Our Blog:
Public Affairs Insights from the Centre


17 Feb 2009

Recovery dot com

George Onisiforou

The recent global economic developments have given governments a new air of authority over other institutions, including businesses. The possibility of increasing public scrutiny in private businesses would have seemed unthinkable ten years ago. Now, it is not only a possibility, it is an expectation.

Governments now have the ultimate ‘license to operate’ and can demand that others follow their behaviour.

US president Barack Obama recently announced that once his economic recovery plan is put into action, his administration will set up a website (recovery dot GOV) that will allow citizens to track how and where tax dollars are spent. As the current home page of that site notes, this is part of an ‘unprecedented effort to root out waste, inefficiency, and unnecessary spending in our government.’

By following a more transparent and accountable path, Obama’s administration is not only trying to gain the trust of its citizens but is also saying that all other institutions, including businesses, should take note and act in a similar way.

This is also the message that Bradley Googins, Executive Director of the Boston College Center for Corporate Citizenship, advocates in his own blog. He notes that taxpayers expect companies receiving a bailout to behave as active and responsible citizens, and advises that they ‘show a little humility’, and ‘get to work rebuilding the trust of the public and the economy of the country.’ He concludes that ‘how well the banks perform regarding responsiveness, accountability and transparency in the short term will likely determine how much more government oversight and control will follow.’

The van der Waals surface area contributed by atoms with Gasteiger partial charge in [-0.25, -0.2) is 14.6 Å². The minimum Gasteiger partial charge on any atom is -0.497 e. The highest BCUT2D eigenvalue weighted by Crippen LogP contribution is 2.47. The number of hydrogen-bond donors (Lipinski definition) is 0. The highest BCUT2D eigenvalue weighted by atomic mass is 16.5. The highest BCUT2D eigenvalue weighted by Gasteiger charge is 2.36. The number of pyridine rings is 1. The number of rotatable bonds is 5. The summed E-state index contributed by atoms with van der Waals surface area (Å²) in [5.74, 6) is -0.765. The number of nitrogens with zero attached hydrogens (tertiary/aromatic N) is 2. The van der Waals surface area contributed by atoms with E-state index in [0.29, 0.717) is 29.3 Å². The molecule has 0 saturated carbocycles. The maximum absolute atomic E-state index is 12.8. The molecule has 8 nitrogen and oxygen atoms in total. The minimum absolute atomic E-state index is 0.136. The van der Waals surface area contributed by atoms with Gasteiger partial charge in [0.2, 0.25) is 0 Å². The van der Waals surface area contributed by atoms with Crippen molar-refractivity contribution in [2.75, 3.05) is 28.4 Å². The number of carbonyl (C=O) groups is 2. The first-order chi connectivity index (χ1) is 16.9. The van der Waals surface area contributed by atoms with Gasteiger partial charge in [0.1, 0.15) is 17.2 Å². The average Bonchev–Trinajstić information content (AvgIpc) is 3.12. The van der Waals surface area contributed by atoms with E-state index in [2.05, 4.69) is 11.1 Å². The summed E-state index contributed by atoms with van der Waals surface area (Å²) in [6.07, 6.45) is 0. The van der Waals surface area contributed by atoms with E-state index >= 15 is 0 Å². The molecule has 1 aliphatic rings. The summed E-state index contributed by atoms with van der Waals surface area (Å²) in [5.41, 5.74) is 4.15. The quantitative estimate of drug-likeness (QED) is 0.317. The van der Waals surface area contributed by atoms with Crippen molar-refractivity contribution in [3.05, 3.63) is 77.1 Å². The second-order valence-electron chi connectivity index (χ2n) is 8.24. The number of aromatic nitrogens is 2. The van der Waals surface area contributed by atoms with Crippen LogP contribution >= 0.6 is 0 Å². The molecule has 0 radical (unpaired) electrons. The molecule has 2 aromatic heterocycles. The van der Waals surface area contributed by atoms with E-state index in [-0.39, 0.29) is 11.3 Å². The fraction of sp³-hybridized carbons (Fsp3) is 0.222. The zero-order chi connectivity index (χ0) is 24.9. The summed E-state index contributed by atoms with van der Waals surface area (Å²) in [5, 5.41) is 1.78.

Given the Australian Prime Minister’s philosophical exploration of the government’s new role after the global financial crisis (February issue of The Monthly), increased governmental control should also be expected in Australia too. Prime Minister Rudd advocates for ‘stronger global disclosure standards’ and ‘stronger supervisory frameworks to provide more responsible corporate conduct’.

It makes sense then that companies should follow suit with efforts to increase their own accountability and transparency. Figuratively speaking, if business wants to take back its leading role then it should set up its own website, recovery dot COM.

Return to article index

About The Centre

The Centre for Corporate Public Affairs is the only entity of its type internationally, connecting, via corporate membership, the corporate public affairs and communication function across Australia, New Zealand and Asia. We assist our members embrace best practice public affairs structure and strategies.

Our research, professional development programs, events and international thought leadership opens doors to help organisations and practitioners build and apply corporate public affairs as a core management tool and function.

Member Login

Please enter your username and password to access this member resource on the Center website. You may continue to browse the site without login, however access to discounted member prices, event registration and the knowledge centre is restricted.

© 2013 Centre for Corporate Public Affairs | ABN 15 623 823 790 | Site by
.